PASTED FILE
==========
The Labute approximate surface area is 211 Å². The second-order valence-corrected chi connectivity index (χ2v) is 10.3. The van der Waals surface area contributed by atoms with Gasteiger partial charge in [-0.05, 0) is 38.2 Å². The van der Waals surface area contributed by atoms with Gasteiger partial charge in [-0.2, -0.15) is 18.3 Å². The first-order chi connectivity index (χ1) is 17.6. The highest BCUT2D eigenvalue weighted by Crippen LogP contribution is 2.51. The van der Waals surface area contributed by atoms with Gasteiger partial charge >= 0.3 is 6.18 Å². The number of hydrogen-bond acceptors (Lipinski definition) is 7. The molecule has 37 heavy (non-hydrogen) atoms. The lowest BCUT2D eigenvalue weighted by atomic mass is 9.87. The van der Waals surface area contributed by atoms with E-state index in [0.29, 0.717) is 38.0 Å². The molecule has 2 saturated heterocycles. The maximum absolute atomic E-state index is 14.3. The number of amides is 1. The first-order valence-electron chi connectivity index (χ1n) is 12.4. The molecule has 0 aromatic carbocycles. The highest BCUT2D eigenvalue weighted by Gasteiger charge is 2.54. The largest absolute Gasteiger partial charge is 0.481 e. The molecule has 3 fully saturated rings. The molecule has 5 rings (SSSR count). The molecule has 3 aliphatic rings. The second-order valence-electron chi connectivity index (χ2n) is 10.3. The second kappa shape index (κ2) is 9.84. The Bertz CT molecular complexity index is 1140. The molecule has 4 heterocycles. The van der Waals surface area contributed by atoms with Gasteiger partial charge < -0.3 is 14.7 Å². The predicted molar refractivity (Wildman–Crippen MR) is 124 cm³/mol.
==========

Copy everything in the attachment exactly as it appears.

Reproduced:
The Labute approximate surface area is 211 Å². The second-order valence-corrected chi connectivity index (χ2v) is 10.3. The van der Waals surface area contributed by atoms with Gasteiger partial charge in [-0.05, 0) is 38.2 Å². The van der Waals surface area contributed by atoms with Gasteiger partial charge in [-0.2, -0.15) is 18.3 Å². The first-order chi connectivity index (χ1) is 17.6. The highest BCUT2D eigenvalue weighted by Crippen LogP contribution is 2.51. The van der Waals surface area contributed by atoms with Gasteiger partial charge >= 0.3 is 6.18 Å². The number of hydrogen-bond acceptors (Lipinski definition) is 7. The molecule has 37 heavy (non-hydrogen) atoms. The lowest BCUT2D eigenvalue weighted by atomic mass is 9.87. The van der Waals surface area contributed by atoms with E-state index in [0.29, 0.717) is 38.0 Å². The molecule has 2 saturated heterocycles. The maximum absolute atomic E-state index is 14.3. The number of amides is 1. The first-order valence-electron chi connectivity index (χ1n) is 12.4. The molecule has 0 aromatic carbocycles. The highest BCUT2D eigenvalue weighted by Gasteiger charge is 2.54. The largest absolute Gasteiger partial charge is 0.481 e. The molecule has 3 fully saturated rings. The molecule has 5 rings (SSSR count). The molecule has 3 aliphatic rings. The second-order valence-electron chi connectivity index (χ2n) is 10.3. The second kappa shape index (κ2) is 9.84. The Bertz CT molecular complexity index is 1140. The molecule has 4 heterocycles. The van der Waals surface area contributed by atoms with Gasteiger partial charge < -0.3 is 14.7 Å². The predicted molar refractivity (Wildman–Crippen MR) is 124 cm³/mol.